What is the unique product of Malaysia

Malaysia travel guide

In our Malaysia travel guide you will learn everything about the country's history, culture and cuisine.

Malaysia's story

Imagine the mesmerizing confluence of ancient Chinese, Indian and South Asian Islamic cultures combined with a touch of colonial influences. Our experts have traveled across Malaysia in search of unique experiences to bring you the history and cultural heritage of the country on your private tour.

Strategically located in the heart of the ancient Spice Route, the archipelago has magically attracted thousands of sailors, adventurers, conquerors and immigrants over the centuries - you could be next!

The history of Malaysia began nearly a million years ago when hunters and gatherers roamed the rainforests of Borneo and settled near ramified cave systems. Visit the heart of the tropical jungle where the famous skull of the “teenage girl” was discovered -the oldest found skull of a modern human.

The people of the Bronze and Iron Ages settled near the coast and are considered the ancestors of the Malaysian Malays. In the centuries that followed, the region's trading strength grew steadily, and the Srivijaya Empire controlled most of the coast.Hinduism and Buddhismstrongly influenced everyday life and culture. An Enchanting Travels trip to Kedah and Langkawi offers unique insights into the still traditional way of life in the region through visits to historical monuments, museums and religious shrines.

In the 14th century, the Sultanate of Malacca became the most important Islamic empire. Shortly afterwards, the Portuguese annexed the wealthy Malacca, but later lost it to the Netherlands. Our historical trips to Malacca offer incredible insights into thatUNESCO World Heritage Site: Visit medieval monuments, baroque architectural wonders, bustling night markets and colorful Chinatown.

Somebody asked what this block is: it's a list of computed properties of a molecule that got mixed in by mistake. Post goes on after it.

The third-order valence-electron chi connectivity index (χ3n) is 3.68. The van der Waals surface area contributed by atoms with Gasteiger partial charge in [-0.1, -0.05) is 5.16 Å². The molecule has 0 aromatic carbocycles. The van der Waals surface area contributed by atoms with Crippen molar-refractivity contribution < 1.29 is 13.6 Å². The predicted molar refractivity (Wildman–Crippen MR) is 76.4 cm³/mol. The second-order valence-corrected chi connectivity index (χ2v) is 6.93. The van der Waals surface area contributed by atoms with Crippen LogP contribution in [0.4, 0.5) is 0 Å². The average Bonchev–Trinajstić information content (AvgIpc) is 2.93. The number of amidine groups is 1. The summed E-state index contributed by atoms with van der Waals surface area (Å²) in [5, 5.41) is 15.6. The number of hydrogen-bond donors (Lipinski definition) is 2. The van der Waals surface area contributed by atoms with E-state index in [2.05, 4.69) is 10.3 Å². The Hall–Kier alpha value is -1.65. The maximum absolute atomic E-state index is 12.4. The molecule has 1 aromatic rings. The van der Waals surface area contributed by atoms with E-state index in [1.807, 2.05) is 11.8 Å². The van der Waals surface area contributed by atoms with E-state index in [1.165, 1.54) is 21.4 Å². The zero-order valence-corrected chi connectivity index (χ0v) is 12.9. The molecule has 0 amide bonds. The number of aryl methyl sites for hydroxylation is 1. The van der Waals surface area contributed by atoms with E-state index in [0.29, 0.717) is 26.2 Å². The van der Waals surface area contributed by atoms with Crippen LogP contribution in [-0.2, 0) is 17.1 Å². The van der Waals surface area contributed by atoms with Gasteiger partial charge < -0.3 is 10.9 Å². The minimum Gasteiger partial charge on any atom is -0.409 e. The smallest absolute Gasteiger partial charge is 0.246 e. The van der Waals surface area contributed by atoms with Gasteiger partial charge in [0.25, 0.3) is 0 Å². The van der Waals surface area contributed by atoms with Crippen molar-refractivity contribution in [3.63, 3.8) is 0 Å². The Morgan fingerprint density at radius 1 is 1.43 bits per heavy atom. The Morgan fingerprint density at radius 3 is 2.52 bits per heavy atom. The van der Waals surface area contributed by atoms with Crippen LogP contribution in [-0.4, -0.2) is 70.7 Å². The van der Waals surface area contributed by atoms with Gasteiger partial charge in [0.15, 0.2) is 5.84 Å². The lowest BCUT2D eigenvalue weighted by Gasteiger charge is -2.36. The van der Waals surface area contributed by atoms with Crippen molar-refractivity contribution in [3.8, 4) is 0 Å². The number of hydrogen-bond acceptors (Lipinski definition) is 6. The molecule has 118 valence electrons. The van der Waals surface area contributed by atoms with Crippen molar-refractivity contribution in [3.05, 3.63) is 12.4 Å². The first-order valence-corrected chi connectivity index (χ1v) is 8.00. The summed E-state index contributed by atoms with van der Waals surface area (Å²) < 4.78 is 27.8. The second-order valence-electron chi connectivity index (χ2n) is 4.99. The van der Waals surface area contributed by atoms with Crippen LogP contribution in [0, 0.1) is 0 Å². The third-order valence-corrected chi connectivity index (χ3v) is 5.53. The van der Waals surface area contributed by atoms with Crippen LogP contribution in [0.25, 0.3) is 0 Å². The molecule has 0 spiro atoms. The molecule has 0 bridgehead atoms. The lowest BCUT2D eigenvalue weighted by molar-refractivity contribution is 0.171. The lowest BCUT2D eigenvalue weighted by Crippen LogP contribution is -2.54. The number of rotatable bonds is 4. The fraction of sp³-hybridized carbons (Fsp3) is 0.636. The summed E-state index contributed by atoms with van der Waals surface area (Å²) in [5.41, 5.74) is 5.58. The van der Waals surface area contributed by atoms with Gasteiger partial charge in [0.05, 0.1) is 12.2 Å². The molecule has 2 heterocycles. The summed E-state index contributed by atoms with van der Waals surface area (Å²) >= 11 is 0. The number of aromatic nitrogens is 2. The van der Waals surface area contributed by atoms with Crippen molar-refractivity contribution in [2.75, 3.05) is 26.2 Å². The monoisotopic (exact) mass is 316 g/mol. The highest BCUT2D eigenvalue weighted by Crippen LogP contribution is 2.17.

In 1824 Malaysia was officially declared a British colonial area and accepted thousands of Indians and Chinese.

Make aprivate city tour of historic Penangto tour the UNESCO World Heritage Site of George Town, where Cornwallis - the largest surviving stronghold owned by the British East India Company - tells stories of British colonialism and the military influences of that time. Explore this on a culture walkDiversity of Kuching, another UK trading port. Buildings from the era of the White Rajas line up next to golden mosques and Chinese temples. Also visit theRubber plantations of Malaysia. They were established during the colonial era and today account for around 46 percent of global rubber production.

After the Second World War and the nationalist movement, the Malaysia Federation was established in 1948. Today, Kuala Lumpur is an ideal example of thatharmonious connection of past and present. On your city tour, our knowledgeable local guides will lead you through the capital's lively streets, where different ethnic communities live side by side and colonial buildings stand next to old mosques and gigantic skyscrapers.

We tailor your vacation in Malaysia to your wishes in order to offer you fascinating insights into the beating heart of a rising nation that is rich in history, culture and natural wonders.

Malaysia's culture

The best way to get to know the Malaysian culture as part of a tailor-made private trip with Enchanting Travels, which offers plenty of space for personal encounters. Thanks to the diverse influences of neighboring Asian countries and colonial powers, Malaysia offers an incredible variety of cultural impressions - from architecture to religion to cultural traditions. Thanks to our experienced local tour guides, we can tailor your Malaysia trip to perfectly suit your personal cultural interests.

People & Language in Malaysia